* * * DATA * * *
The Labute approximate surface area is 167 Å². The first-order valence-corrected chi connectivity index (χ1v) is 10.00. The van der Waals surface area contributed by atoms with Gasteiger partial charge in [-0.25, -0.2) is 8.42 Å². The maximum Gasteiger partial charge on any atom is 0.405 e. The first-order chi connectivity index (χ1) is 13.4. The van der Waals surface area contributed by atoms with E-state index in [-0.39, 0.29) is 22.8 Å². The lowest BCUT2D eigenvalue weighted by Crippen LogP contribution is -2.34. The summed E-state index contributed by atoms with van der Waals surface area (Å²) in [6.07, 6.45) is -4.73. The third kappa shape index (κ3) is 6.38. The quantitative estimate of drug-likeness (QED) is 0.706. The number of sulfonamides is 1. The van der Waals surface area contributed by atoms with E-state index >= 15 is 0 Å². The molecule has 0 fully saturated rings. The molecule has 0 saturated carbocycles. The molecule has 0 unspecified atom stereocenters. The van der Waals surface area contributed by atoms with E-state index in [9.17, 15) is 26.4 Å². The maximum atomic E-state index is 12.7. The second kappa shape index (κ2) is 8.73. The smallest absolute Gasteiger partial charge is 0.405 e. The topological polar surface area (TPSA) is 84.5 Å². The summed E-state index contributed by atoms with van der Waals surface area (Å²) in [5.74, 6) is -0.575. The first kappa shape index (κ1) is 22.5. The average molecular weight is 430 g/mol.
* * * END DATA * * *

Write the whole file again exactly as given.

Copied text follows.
The Labute approximate surface area is 167 Å². The first-order valence-corrected chi connectivity index (χ1v) is 10.00. The van der Waals surface area contributed by atoms with Gasteiger partial charge in [-0.25, -0.2) is 8.42 Å². The maximum Gasteiger partial charge on any atom is 0.405 e. The first-order chi connectivity index (χ1) is 13.4. The van der Waals surface area contributed by atoms with E-state index in [-0.39, 0.29) is 22.8 Å². The lowest BCUT2D eigenvalue weighted by Crippen LogP contribution is -2.34. The summed E-state index contributed by atoms with van der Waals surface area (Å²) in [6.07, 6.45) is -4.73. The third kappa shape index (κ3) is 6.38. The quantitative estimate of drug-likeness (QED) is 0.706. The number of sulfonamides is 1. The van der Waals surface area contributed by atoms with E-state index >= 15 is 0 Å². The molecule has 0 fully saturated rings. The molecule has 0 saturated carbocycles. The molecule has 0 unspecified atom stereocenters. The van der Waals surface area contributed by atoms with E-state index in [9.17, 15) is 26.4 Å². The maximum atomic E-state index is 12.7. The second kappa shape index (κ2) is 8.73. The smallest absolute Gasteiger partial charge is 0.405 e. The topological polar surface area (TPSA) is 84.5 Å². The summed E-state index contributed by atoms with van der Waals surface area (Å²) in [5.74, 6) is -0.575. The first kappa shape index (κ1) is 22.5. The average molecular weight is 430 g/mol.